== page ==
A new international survey of adult skills purports to show that American workers are slipping behind those in other industrial countries. The “Skills Outlook 2013” report from the Organization for Economic Cooperation and Development tells us that American adults are at best only average performers, badly outclassed by those in Japan and other nations. But what the report really shows, like many others of its kind, is how easily international comparisons can be misused to reach invalid conclusions—as in the New York Times write-up of October 8, “Stubborn Skills Gap in America’s Work Force,” which concludes based on the OECD study that our nation has “a skills deficit that has been a generation in the making” and “this deficit is an albatross around the economy’s neck.”
Enter Diane Ravitch, education historian and critic of the current conventional wisdom that supports assorted half-baked school “reforms,” to offer a corrective for the mistaken inferences drawn from the OECD survey. Here from her blog is her brisk takedown of the OECD study as “Another Scary (and Wrong) Report About the Skills Gap”:
“President Obama has often said that American workers are the most productive in the world. In his 2011 State of the Union address, he said: “’Remember—for all the hits we’ve taken these last few years, for all the naysayers predicting our decline, America still has the largest, most prosperous economy in the world. (Applause.) No workers—no workers are more productive than ours. No country has more successful companies, or grants more patents to inventors and entrepreneurs.’
“Others agree: This came from a UN organization in 2009:
‘American workers stay longer in the office, at the factory or on the farm than their counterparts in Europe and most other rich nations, and they produce more per person over the year.
‘They also get more done per hour than everyone but the Norwegians, according to a U.N. report released Monday, which said the United States “leads the world in labor productivity.” Norway’s productivity is based on its vast oil wealth extracted from the sea.’
“Each U.S. worker produces $63,885 of wealth per year, more than their counterparts in all other countries, the International Labor Organization said in its report. Ireland comes in second at $55,986, ahead of Luxembourg, $55,641; Belgium, $55,235; and France, $54,609.
“Yet the OECD put out a report [‘Skills Outlook 2013’] saying that our population is actually quite dumb and is losing ground to other nations. The OECD report garnered headlines across the nation, because it reinforced the common but erroneous narrative that we as a nation are entering into a steep economic decline, all of which can be blamed on our faltering public schools.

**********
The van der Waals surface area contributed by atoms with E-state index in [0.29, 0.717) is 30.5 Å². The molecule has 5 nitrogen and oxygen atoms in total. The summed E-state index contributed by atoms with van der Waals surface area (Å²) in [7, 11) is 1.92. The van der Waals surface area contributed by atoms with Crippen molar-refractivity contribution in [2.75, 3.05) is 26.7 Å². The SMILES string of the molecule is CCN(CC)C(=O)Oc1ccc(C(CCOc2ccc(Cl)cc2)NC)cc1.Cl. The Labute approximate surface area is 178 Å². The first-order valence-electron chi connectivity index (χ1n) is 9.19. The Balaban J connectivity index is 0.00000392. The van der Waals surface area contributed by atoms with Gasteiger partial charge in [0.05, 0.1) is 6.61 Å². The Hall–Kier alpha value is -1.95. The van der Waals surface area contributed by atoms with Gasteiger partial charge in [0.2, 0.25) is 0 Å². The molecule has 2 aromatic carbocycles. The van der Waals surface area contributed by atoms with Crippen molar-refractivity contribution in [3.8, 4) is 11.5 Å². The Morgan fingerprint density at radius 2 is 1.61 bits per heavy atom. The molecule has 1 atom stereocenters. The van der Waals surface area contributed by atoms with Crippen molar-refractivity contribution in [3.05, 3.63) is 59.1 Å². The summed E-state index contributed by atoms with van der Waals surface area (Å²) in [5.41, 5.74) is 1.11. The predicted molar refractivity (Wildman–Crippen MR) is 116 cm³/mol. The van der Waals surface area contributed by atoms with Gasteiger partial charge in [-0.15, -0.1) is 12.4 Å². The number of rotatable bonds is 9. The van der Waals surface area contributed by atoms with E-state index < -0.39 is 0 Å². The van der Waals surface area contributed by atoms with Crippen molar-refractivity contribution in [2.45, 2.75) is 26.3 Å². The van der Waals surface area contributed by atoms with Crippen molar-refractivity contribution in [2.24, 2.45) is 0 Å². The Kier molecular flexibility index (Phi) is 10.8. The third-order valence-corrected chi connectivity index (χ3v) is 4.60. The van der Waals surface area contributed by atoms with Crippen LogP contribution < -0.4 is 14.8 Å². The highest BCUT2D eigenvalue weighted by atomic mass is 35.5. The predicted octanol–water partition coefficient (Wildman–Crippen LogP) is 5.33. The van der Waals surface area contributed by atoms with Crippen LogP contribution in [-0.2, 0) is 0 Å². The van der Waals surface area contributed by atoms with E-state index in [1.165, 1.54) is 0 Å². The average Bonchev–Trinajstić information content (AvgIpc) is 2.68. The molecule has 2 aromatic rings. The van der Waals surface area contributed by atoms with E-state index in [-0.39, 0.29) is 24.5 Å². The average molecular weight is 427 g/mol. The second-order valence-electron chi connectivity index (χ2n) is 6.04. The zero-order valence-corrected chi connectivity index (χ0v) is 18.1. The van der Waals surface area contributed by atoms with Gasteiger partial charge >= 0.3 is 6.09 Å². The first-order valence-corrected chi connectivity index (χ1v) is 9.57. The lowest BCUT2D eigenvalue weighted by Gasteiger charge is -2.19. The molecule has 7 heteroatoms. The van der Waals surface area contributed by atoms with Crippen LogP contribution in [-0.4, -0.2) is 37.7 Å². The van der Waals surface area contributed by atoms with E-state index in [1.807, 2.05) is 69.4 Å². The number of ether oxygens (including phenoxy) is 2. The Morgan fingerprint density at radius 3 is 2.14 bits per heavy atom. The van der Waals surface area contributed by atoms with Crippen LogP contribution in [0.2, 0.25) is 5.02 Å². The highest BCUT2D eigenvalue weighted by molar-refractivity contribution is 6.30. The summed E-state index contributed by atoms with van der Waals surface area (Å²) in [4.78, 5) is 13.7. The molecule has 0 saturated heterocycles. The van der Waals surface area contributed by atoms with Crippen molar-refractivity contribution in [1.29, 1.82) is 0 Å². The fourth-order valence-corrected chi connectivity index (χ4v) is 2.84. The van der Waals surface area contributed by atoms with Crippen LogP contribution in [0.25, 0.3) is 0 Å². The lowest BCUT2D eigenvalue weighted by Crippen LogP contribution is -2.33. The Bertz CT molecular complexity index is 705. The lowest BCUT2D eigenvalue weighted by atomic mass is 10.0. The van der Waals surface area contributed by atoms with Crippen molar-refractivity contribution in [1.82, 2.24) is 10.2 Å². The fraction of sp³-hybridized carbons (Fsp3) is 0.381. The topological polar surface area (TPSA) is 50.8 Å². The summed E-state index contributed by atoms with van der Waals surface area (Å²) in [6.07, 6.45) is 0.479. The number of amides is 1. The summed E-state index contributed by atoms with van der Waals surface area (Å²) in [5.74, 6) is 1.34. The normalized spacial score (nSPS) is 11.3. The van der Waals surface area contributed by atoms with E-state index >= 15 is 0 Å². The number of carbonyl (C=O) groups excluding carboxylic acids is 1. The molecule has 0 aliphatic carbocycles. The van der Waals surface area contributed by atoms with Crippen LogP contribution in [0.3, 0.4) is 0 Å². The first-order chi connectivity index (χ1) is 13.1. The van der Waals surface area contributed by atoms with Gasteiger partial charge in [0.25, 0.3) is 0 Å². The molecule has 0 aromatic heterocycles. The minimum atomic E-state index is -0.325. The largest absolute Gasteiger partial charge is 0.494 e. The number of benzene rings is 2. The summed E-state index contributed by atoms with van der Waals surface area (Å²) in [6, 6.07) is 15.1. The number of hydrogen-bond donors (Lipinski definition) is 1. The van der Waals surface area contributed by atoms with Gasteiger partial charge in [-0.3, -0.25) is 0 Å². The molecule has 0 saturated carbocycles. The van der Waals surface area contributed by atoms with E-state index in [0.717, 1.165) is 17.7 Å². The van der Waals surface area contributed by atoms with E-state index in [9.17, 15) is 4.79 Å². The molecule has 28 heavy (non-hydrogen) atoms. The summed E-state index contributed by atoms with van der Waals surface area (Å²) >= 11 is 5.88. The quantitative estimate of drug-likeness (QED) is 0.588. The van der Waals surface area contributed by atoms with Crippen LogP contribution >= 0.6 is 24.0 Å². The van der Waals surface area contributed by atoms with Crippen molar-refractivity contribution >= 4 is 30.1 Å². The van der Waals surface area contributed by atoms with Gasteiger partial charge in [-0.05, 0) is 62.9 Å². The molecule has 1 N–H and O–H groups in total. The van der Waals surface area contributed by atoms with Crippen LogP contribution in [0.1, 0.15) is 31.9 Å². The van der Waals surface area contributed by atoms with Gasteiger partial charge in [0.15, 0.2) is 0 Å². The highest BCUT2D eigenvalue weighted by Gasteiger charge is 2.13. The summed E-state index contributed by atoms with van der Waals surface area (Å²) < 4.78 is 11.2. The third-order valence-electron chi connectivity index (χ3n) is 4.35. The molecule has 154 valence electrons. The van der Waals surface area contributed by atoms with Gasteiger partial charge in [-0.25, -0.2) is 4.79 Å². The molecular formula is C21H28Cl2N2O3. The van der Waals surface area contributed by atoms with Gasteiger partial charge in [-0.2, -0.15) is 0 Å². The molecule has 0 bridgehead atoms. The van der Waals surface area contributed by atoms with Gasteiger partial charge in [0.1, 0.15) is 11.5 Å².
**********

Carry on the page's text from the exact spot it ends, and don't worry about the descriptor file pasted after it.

“Let me point out that this is the same refrain we have heard since the days of the Puritans. The younger generation is no good, we are going to hell and damnation, and soon comes the apocalypse, all the result of our sins (or in modern terms, our public schools). Since neither voucher schools nor charter schools outperform our public schools, this refrain is getting tiresome yet it persists.
“It is also false.
“As I explain in ‘Reign of Error’ [Ravitch’s latest book], these scare reports are wrong. First, they say that our college graduation rates are falling behind those of other nations, and we should be very, very upset. They never point out that our college graduation rate is almost double the college graduation rate of Germany, which is the most dynamic economy in Europe.
“Then, they say that the jobs of the future will demand a huge increase in college graduates, but that is not what our own Bureau of Labor Statistics projects. The BLS projected that two-thirds of the jobs available between 2008 and 2018 would not need any post-secondary training. Most would require on-the-job training. Jobs for computer engineers and nurses require college degrees. But the larger number of jobs for home health aides, customer service agents, fast-food workers, retail salesclerks, construction workers, and truck drivers do not require college diplomas. (See pp. 88-89 of ‘Reign of Error’ for citations.)
“If we really want more college graduates, we should make all community colleges free to students. Our society, if it truly cares, should shoulder the burden of college costs so that more students can get the education they want but can’t afford. Colleges won’t get cheaper for students by producing data about cost and outcomes. They will get cheaper if more of the cost of attending college is assumed by government, not students.
“For many years, there were free community colleges. Now there are few. Why?
“Don’t complain about the college graduation rate unless you are willing to make the cost far, far lower to students.
“And don’t believe for a minute that standardized tests are accurate measures of productivity. In 1964, our students scored last on the world’s first international test of mathematics, and we went on to outperform the other 11 nations that took the same test.
“What we need more of is independent thinking, divergent thinking, innovation, ingenuity, responsibility, dedication, creativity–none of which is measured by the ability to check the right box on a standardized test.”